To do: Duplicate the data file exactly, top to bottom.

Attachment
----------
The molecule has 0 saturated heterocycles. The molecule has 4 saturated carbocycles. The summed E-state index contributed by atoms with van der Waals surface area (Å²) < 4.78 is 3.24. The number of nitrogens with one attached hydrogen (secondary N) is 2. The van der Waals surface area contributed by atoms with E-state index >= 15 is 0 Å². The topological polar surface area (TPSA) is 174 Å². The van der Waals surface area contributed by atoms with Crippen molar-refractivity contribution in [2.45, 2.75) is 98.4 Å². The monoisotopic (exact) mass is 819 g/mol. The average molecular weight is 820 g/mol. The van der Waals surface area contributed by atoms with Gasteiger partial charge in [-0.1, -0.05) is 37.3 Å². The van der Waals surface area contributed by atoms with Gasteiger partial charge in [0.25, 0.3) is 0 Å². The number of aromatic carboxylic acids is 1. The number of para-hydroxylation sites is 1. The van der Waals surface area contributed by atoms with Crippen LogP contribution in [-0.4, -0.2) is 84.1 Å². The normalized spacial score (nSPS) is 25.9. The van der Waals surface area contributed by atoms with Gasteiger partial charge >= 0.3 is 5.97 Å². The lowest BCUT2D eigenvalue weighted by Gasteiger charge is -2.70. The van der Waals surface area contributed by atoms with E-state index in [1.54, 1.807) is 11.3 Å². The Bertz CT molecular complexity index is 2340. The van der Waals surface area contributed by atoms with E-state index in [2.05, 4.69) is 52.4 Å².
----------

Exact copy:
The molecule has 0 saturated heterocycles. The molecule has 4 saturated carbocycles. The summed E-state index contributed by atoms with van der Waals surface area (Å²) < 4.78 is 3.24. The number of nitrogens with one attached hydrogen (secondary N) is 2. The van der Waals surface area contributed by atoms with E-state index >= 15 is 0 Å². The topological polar surface area (TPSA) is 174 Å². The van der Waals surface area contributed by atoms with Crippen molar-refractivity contribution in [2.45, 2.75) is 98.4 Å². The monoisotopic (exact) mass is 819 g/mol. The average molecular weight is 820 g/mol. The van der Waals surface area contributed by atoms with Gasteiger partial charge in [-0.1, -0.05) is 37.3 Å². The van der Waals surface area contributed by atoms with Gasteiger partial charge in [0.25, 0.3) is 0 Å². The number of aromatic carboxylic acids is 1. The number of para-hydroxylation sites is 1. The van der Waals surface area contributed by atoms with Crippen LogP contribution in [-0.4, -0.2) is 84.1 Å². The normalized spacial score (nSPS) is 25.9. The van der Waals surface area contributed by atoms with Gasteiger partial charge >= 0.3 is 5.97 Å². The lowest BCUT2D eigenvalue weighted by Gasteiger charge is -2.70. The van der Waals surface area contributed by atoms with E-state index in [1.54, 1.807) is 11.3 Å². The Bertz CT molecular complexity index is 2340. The van der Waals surface area contributed by atoms with E-state index in [2.05, 4.69) is 52.4 Å².